The advocacy groups Amnesty International and Human Rights Watch are accusing the administration of US President Barack Obama of possible war crimes for drone strike campaigns in Pakistan and Yemen. These charges won’t have much weight within the US — after all, even Hollywood now portrays the way America tortured detainees, and no one has been held to account.

But the reports presage what will probably become history’s verdict on drone strikes taking place off the battlefield in weak states: Bad for human rights, bad for the rule of law — and bad for US interests in the fight against terrorism.

Most of the blame for the adoption of drones as systematic policy will land, rightly, on policymakers. Largely civilian, but partly military, these officials considered drones a convenient and clean way of killing the enemy without endangering US troops. Enamoured of technology and of war from a distance, they failed to consider the consequences.

The deaths of innocent civilians mistakenly targeted are horrible, of course. But innocent civilians can also be mistakenly killed by manned aircraft, not to mention ground troops. The strategic error was failing to realise that drone strikes away from the battlefield would systematically alienate the populations in whose midst they occurred. Far from strengthening the governments of Pakistan and Yemen by killing terrorists, the strikes undercut the sovereignty of those already weak governments.

Even when strikes successfully targeted Al Qaida members or other terrorist groups, they reminded the local public that their governments weren’t actually sovereign in their own territory. A 2011 poll in Pakistan’s Waziristan region, financed by the British government, found 63 per cent of respondents saying the strikes were never justified.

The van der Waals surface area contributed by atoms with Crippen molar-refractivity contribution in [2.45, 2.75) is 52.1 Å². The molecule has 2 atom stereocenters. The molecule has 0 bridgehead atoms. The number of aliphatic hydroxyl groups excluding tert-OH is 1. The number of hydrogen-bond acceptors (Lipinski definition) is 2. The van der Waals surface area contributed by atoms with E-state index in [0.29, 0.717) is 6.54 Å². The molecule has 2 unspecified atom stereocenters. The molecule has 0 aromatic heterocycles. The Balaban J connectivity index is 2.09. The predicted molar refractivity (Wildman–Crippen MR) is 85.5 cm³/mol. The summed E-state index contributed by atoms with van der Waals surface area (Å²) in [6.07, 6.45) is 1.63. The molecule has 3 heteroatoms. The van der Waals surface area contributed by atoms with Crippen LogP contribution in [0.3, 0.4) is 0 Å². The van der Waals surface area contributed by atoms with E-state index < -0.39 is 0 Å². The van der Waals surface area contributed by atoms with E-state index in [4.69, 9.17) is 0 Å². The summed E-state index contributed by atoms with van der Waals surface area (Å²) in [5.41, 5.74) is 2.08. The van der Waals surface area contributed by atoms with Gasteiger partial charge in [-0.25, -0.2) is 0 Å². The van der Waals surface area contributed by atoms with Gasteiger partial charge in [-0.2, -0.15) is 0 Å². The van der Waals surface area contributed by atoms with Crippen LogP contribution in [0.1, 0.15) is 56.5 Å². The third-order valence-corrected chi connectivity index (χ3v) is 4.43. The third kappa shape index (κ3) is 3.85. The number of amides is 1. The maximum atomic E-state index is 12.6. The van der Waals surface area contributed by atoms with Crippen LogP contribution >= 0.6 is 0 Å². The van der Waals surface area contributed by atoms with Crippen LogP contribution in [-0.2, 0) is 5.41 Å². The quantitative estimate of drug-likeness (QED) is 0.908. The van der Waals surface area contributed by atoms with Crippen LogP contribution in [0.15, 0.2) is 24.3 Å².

This trend went directly contrary to the basic doctrine of counter-insurgency developed in the later Bush years, according to which the overarching goal is to strengthen the local government and win support from the population to defeat the insurgents.

Although the tactical appeal of drone strikes is significant, it doesn’t fully explain the Obama administration’s preference for them. Part of the policy choice resulted from the practical impossibility for the president of doing anything with Al Qaida-linked terrorists if they should be captured.

Having pledged to close the prison at Guantanamo during the 2008 presidential campaign, Obama could hardly add detainees there. But why had Obama come out against Guantanamo in the first place?

The answer had everything to do with legally inflected criticisms of detention as practised by the Bush administration. You remember the tune: There was no clear legal authority to hold detainees. Harsh interrogation tactics violated domestic and international law. Guantanamo itself was a legal black hole, chosen because it wasn’t inside the US, but also (according to the US) wasn’t under Cuban sovereignty because of a disputed 100-year-old treaty.

Then came the drones — and with them a series of legal justifications that arguably went much further than the Bush administration had gone in expanding executive power. One Justice Department memorandum, which has still outrageously not been released to the public, apparently justified the killing of US citizens by drone strikes in part through the argument that due process had been satisfied by internal deliberations within the executive branch.

If the reports are accurate, this amounts to the first time I know of in US tradition since the Magna Carta in 1215 that due process has been deemed satisfied without giving the victim of a government deprivation of life and liberty the opportunity to be heard by a neutral decision-maker.

The costs to the rule of law under this system match those of the Bush administration. And though the Amnesty International and Human Rights Watch reports aren’t likely to go anywhere, it seems clear that the targeting and killing of civilians based on loose ‘signatures’ without detailed intelligence almost certainly violates the law of war.

Courtesy Washington Post.